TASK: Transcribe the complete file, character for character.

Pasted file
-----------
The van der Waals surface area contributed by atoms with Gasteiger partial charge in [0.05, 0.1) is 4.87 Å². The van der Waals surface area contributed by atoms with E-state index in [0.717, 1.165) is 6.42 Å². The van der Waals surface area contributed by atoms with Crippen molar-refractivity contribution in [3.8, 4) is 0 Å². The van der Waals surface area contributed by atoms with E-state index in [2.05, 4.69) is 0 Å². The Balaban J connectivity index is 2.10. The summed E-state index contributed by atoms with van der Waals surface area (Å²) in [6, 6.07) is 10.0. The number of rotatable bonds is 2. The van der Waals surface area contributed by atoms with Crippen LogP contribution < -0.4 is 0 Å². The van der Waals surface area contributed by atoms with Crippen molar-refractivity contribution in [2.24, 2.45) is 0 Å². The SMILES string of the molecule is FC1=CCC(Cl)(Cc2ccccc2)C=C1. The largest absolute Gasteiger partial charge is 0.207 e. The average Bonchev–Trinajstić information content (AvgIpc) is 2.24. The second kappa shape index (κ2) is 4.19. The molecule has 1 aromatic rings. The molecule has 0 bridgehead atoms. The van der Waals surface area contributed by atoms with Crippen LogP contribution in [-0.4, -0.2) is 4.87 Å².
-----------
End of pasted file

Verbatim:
The van der Waals surface area contributed by atoms with Gasteiger partial charge in [0.05, 0.1) is 4.87 Å². The van der Waals surface area contributed by atoms with E-state index in [0.717, 1.165) is 6.42 Å². The van der Waals surface area contributed by atoms with Crippen molar-refractivity contribution in [3.8, 4) is 0 Å². The van der Waals surface area contributed by atoms with E-state index in [2.05, 4.69) is 0 Å². The Balaban J connectivity index is 2.10. The summed E-state index contributed by atoms with van der Waals surface area (Å²) in [6, 6.07) is 10.0. The number of rotatable bonds is 2. The van der Waals surface area contributed by atoms with Crippen LogP contribution < -0.4 is 0 Å². The van der Waals surface area contributed by atoms with Crippen molar-refractivity contribution in [2.24, 2.45) is 0 Å². The SMILES string of the molecule is FC1=CCC(Cl)(Cc2ccccc2)C=C1. The largest absolute Gasteiger partial charge is 0.207 e. The average Bonchev–Trinajstić information content (AvgIpc) is 2.24. The second kappa shape index (κ2) is 4.19. The molecule has 1 aromatic rings. The molecule has 0 bridgehead atoms. The van der Waals surface area contributed by atoms with Crippen LogP contribution in [-0.4, -0.2) is 4.87 Å².